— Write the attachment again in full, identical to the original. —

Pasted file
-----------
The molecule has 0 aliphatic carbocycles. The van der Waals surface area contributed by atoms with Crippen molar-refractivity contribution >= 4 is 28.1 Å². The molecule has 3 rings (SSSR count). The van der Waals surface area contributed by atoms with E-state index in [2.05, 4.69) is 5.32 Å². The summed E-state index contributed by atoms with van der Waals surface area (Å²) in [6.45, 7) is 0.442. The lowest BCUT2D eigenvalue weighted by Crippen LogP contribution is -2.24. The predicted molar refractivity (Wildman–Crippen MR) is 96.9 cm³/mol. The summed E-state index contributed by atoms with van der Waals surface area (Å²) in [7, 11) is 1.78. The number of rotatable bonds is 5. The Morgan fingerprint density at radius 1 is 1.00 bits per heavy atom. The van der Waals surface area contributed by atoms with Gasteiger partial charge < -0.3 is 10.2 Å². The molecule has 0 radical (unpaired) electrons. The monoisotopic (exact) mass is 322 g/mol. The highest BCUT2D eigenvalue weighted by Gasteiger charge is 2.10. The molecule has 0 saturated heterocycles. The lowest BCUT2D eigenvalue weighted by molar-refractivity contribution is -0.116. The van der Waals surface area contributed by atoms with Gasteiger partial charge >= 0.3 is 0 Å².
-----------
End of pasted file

The molecule has 0 aliphatic carbocycles. The van der Waals surface area contributed by atoms with Crippen molar-refractivity contribution >= 4 is 28.1 Å². The molecule has 3 rings (SSSR count). The van der Waals surface area contributed by atoms with E-state index in [2.05, 4.69) is 5.32 Å². The summed E-state index contributed by atoms with van der Waals surface area (Å²) in [6.45, 7) is 0.442. The lowest BCUT2D eigenvalue weighted by Crippen LogP contribution is -2.24. The predicted molar refractivity (Wildman–Crippen MR) is 96.9 cm³/mol. The summed E-state index contributed by atoms with van der Waals surface area (Å²) in [7, 11) is 1.78. The number of rotatable bonds is 5. The Morgan fingerprint density at radius 1 is 1.00 bits per heavy atom. The van der Waals surface area contributed by atoms with Gasteiger partial charge < -0.3 is 10.2 Å². The molecule has 0 radical (unpaired) electrons. The monoisotopic (exact) mass is 322 g/mol. The highest BCUT2D eigenvalue weighted by Gasteiger charge is 2.10. The molecule has 0 saturated heterocycles. The lowest BCUT2D eigenvalue weighted by molar-refractivity contribution is -0.116. The van der Waals surface area contributed by atoms with Gasteiger partial charge >= 0.3 is 0 Å².